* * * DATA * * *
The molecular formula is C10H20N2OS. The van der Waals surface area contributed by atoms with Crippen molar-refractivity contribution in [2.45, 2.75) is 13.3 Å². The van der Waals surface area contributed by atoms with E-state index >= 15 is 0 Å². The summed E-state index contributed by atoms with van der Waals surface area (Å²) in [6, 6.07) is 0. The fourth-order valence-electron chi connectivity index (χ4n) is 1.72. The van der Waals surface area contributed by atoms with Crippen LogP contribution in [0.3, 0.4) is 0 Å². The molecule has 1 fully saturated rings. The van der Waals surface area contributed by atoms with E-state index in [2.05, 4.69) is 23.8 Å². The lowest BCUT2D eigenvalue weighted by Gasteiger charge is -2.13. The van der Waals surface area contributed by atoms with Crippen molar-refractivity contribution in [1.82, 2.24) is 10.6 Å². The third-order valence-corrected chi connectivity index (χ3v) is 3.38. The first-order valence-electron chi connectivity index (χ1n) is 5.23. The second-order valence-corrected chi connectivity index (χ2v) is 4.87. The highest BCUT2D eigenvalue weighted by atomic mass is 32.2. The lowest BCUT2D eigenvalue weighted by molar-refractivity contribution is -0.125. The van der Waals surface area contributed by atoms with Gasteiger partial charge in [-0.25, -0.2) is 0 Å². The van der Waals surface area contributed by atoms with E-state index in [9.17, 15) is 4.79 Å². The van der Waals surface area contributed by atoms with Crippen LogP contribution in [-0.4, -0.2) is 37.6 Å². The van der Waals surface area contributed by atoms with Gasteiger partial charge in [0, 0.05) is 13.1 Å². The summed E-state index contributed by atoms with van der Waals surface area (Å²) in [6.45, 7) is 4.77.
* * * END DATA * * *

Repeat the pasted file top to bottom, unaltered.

The molecular formula is C10H20N2OS. The van der Waals surface area contributed by atoms with Crippen molar-refractivity contribution in [2.45, 2.75) is 13.3 Å². The van der Waals surface area contributed by atoms with E-state index >= 15 is 0 Å². The summed E-state index contributed by atoms with van der Waals surface area (Å²) in [6, 6.07) is 0. The fourth-order valence-electron chi connectivity index (χ4n) is 1.72. The van der Waals surface area contributed by atoms with Crippen LogP contribution in [0.3, 0.4) is 0 Å². The molecule has 1 fully saturated rings. The van der Waals surface area contributed by atoms with E-state index in [2.05, 4.69) is 23.8 Å². The lowest BCUT2D eigenvalue weighted by Gasteiger charge is -2.13. The van der Waals surface area contributed by atoms with Crippen molar-refractivity contribution in [1.82, 2.24) is 10.6 Å². The third-order valence-corrected chi connectivity index (χ3v) is 3.38. The first-order valence-electron chi connectivity index (χ1n) is 5.23. The second-order valence-corrected chi connectivity index (χ2v) is 4.87. The highest BCUT2D eigenvalue weighted by atomic mass is 32.2. The lowest BCUT2D eigenvalue weighted by molar-refractivity contribution is -0.125. The van der Waals surface area contributed by atoms with Gasteiger partial charge in [-0.25, -0.2) is 0 Å². The van der Waals surface area contributed by atoms with E-state index in [9.17, 15) is 4.79 Å². The van der Waals surface area contributed by atoms with Crippen LogP contribution in [-0.4, -0.2) is 37.6 Å². The van der Waals surface area contributed by atoms with Gasteiger partial charge in [0, 0.05) is 13.1 Å². The summed E-state index contributed by atoms with van der Waals surface area (Å²) in [6.45, 7) is 4.77.